You will have until 31 July 2020 to make claims for periods up to 30 June 2020. Claims for July onwards can be made to HMRC from 1 July.
Changes to the Coronavirus Job Retention Scheme from 1 July 2020
From 1 July, employers can bring back furloughed employees and still claim the CJRS grant for the hours not worked. Previously, furloughed employees could not work at all.
From 1 August 2020, the level of grant will be tapered down.
- For August, 80% of the wages will be paid (up to a £2,500 cap) for the hours that employee is furloughed for. The employer will have to pay employERs NICs and pension contributions for the furloughed hours)
- For September, 70% of the wages will be paid (up to a £2,187.50 cap) for the hours that employee is furloughed for. The employer will have to pay employERs NICs and pension contributions for the furloughed hours) and top up the wages to ensure employees still receive 80% of their wages (up to a £2,500 cap) for the time they are furloughed.
- For October, 60% of the wages will be paid (up to a £1,875 cap) for the hours that employee is furloughed for. The employer will have to pay employERs NICs and pension contributions for the furloughed hours) and top up the wages to ensure employees still receive 80% of their wages (up to a £2,500 cap) for the time they are furloughed.
Employers can still top up to 100% of the employees wages for the hours not worked.
The wage cap is proportional to the hours not worked.
At the end of the Coronavirus Job Retention Scheme
When the Coronavirus Job Retention scheme ends on 31 October 2020, employers must decide if the employees can return to their jobs. It might be that the business is no longer viable or needs to operate on a smaller scale. If the employee(s) cannot return, then termination or redundancy may be necessary.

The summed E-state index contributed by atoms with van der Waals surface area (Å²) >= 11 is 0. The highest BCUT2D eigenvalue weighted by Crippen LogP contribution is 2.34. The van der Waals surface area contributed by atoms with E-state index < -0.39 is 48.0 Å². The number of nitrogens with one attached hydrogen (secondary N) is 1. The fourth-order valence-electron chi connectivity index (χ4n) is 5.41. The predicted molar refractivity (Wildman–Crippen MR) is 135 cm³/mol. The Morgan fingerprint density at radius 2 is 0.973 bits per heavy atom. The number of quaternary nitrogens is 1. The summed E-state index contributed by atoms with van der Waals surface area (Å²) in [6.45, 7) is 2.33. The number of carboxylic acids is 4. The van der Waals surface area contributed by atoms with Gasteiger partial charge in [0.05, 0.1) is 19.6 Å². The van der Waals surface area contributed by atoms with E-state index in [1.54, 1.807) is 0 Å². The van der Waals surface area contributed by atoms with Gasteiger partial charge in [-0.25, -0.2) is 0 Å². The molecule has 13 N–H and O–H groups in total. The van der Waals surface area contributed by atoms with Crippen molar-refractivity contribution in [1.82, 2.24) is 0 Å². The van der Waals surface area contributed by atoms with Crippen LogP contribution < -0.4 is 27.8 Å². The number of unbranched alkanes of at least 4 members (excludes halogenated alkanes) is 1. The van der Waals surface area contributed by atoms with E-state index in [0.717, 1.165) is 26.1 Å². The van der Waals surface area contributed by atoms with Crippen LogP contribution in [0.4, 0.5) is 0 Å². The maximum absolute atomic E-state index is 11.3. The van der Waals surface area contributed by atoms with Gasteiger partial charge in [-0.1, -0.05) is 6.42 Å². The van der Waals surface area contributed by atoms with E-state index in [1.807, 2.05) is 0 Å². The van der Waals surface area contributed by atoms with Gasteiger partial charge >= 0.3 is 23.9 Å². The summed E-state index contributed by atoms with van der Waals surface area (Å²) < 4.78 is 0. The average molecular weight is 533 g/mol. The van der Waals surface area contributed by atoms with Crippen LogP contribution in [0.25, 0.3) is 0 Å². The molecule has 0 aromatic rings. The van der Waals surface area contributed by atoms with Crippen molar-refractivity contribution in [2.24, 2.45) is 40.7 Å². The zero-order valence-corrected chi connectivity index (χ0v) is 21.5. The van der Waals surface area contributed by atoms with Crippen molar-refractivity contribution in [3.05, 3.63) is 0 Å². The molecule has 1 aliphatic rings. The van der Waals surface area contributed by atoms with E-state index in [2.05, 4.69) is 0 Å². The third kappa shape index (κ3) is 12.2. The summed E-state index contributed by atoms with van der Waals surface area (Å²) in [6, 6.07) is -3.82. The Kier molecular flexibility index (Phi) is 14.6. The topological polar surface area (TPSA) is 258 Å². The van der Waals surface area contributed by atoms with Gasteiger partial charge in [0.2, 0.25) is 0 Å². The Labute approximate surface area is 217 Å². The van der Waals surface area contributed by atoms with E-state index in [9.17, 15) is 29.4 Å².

The Coronavirus Job Retention Scheme is not to be confused with Statutory Sick Pay. Although employees who become sick or are on long-term sick leave or who are shielding may be furloughed. You cannot claim furlough and the SSP rebate for the same employee for the same period of time (but claiming for different time periods for the same employee is allowed).
Statutory Sick Pay
Medical evidence is not legally required for the first 7 days of sickness. Do use your discretion regarding the need for evidence for a period of sickness where your employee is advised to self-isolate.
Beyond 7 days of sickness, you may request an isolation note from your employee. This may be emailed to you.
SSP will be payable from day 1, as opposed to day 4. When the government passes the necessary legislation, it will apply retrospectively from 13 March.
SSP should be paid to eligible employees through payroll as usual. The statutory sick pay is £94.25 per week but their contractual sick pay may be more, so you should also check to their employment contract.
Employees are entitled to time off work to look after dependants. This may apply to coronavirus. There is no statutory entitlement to pay for this but some employers may offer this.
You may an employee who is in a “high risk” category, and therefore does not want to go into the workplace because they are afraid of catching coronavirus. You may be able to implement further measures in your workplace to address their concerns. However, it may not be possible or the employee still does not want to go in and although you do not have to, you may agree some holiday time or unpaid leave.
Where at all possible, it is sensible to agree a working from home arrangement.
Since things are changing on a daily, if not hourly, basis, some of the above may change, be superseded or clarified in the future.
Please double-check any of the above before acting on them.